Posted by nyssa on June 12, 2013 in , , ,

Anybody that knows me knows that I am a passionate supporter of the mighty Parramatta Eels Rugby League club. My support has never dimmed despite recent tough times (our only highlight was making the 2009 grand final where we were beaten by the Melbourne Storm. The Storm was subsequently found to have cheated the salary cap and was stripped of the premiership which in my mind makes Parramatta the 2009 premiers). This week, Parramatta was in the headlines once again for all of the wrong reasons. The club is apparently in disarray with new coach Ricky Stuart letting 12 players know that they would not be required next year. It was a mass cleanout and it smacked of panic. However, my take on it is slightly different.

In business, we are educated to avoid turnover at all costs. It is extremely expensive (some recent statistics have it valued at over 100% of the replacement salary), time consuming and has the potential to be damaging to morale. There is a great deal of uncertainty with replacing people with unknown talent; as the saying goes, better the devil you know! However, I encourage clients to look at “planned” turnover through an entirely different paradigm; I ask them to consider the cost of not turning over their existing talent base.

This week, I had a conversation with two CEO’s about their experiences with planning for turnover in their roles. Their experiences were both quite interesting and enlightening.

My first client has had over 20 years experience as a CEO in both national and international companies. In his previous position, he was required to acquire over 20 companies through the Asia Pacific region and this saw him have to drive efficiencies leading to a great number of redundancies and retrenchments. He regularly acquired businesses in distress and his strategy was clinical and decisive; he would always replace the CEO and the CFO as he believed that they were ultimately responsible for the poor level of performance within the company. From here, he would decide based on performance and attitude who would stay and who would go. He was ruthless but highly successful. When he moved into a new role, he called me into his office for a meeting. His new role saw him installed as the CEO of an Australian based business which had been performing under expectations. It was losing money and he expected to make changes. Together, we drew up a list of who were the expected departures but this time he was determined to give them all three months to prove their worth. He developed a plan together with a key performance checklist he expected delivered within an agreed timeframe. Low and behold, only one of the 14 executives at risk was let go and they are still working cohesively and successfully four years later. His experiences over 20 years at this level had taught him that his past approach may have been too severe – in hindsight, he would have always given people clear goals and set the performance expectations for them to meet before terminating them.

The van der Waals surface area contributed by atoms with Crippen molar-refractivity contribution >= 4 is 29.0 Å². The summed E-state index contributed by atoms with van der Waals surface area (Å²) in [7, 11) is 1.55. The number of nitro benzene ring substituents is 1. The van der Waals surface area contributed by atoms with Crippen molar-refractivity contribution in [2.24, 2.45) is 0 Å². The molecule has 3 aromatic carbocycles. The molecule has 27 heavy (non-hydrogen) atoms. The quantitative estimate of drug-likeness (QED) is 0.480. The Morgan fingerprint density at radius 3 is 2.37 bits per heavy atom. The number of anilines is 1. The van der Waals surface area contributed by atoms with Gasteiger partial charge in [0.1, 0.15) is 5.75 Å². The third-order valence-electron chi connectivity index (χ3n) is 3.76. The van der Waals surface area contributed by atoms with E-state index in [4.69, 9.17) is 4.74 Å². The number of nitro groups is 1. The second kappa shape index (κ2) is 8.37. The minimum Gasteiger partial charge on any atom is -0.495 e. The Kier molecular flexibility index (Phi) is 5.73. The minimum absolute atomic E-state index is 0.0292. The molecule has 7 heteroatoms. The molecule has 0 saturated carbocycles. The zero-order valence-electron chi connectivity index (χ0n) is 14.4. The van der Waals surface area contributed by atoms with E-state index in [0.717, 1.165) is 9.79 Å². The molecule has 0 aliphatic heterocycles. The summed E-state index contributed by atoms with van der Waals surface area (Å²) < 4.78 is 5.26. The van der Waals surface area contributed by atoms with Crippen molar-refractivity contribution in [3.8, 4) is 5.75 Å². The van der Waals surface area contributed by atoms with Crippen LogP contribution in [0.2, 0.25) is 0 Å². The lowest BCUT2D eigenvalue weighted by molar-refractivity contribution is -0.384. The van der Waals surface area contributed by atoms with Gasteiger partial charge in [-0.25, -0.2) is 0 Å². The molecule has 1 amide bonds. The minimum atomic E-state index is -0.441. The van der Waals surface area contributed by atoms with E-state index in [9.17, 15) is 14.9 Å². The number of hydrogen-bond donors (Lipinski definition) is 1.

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second client has also had extensive experience at CEO level within the Asia Pacific region. He took over two businesses, one working well and one almost insolvent. In business one, he made a couple of changes, namely exiting the internal candidate who missed out on the CEO role and Sales Manager, because he didn’t feel as though they were buying into his strategy. He felt that they were not interested in his plan and more interested in internal politics. At company two, he replaced four of his six key executives within the first three months. This decision was purely performance based and quite simple. He turned over 80% of the total employee numbers within the first six months. Both strategies proved to be well founded and successful and both businesses grew profitably. His experience has taught him that it is a “horses for courses” scenario but that you should never be scared to plan your turnover; the benefits may actually outweigh the costs.

This made me reflect on my own experiences. In my past role, I was asked to take over as General Manager of a division of a business. We were struggling badly; turnover was already high and our culture was not healthy. I was quite young at the time and this potentially contributed to my bravery. I made a clear decision to remove anyone who I felt behaved in a manner not in accordance with our values and this included some senior managers who I felt had become “bitter and twisted” as well as being expensive and non-productive. My first three months as a General Manager were very tough; our performance was not improving and we had a number of new staff. However, gradually, we improved and became a highly profitable and successful office. Our key value was teamwork and each and every one of us had to act with the best interests of the business at heart. We could have never built this office with the type of people we had working with us when we took over; it would have been far more expensive for me not to have acted and the turnover was necessary and beneficial.

This brings me back to Parramatta. To our coach, Ricky Stuart, I congratulate you for making the tough decision. You have been there for six months now and know what is working for the club and what is not. You know who displays the required behaviours and who doesn’t and you have evaluated the talent and return on investment. You are planning your turnover in line with your overall strategy and have communicated your vision clearly and honestly. Hold your head high and ignore the criticism you are receiving in the press; turnover is not a necessarily a dirty word and, if managed correctly, can lead to you delivering a premiership in the next couple of years!!

Brad McMahon – Managing Director

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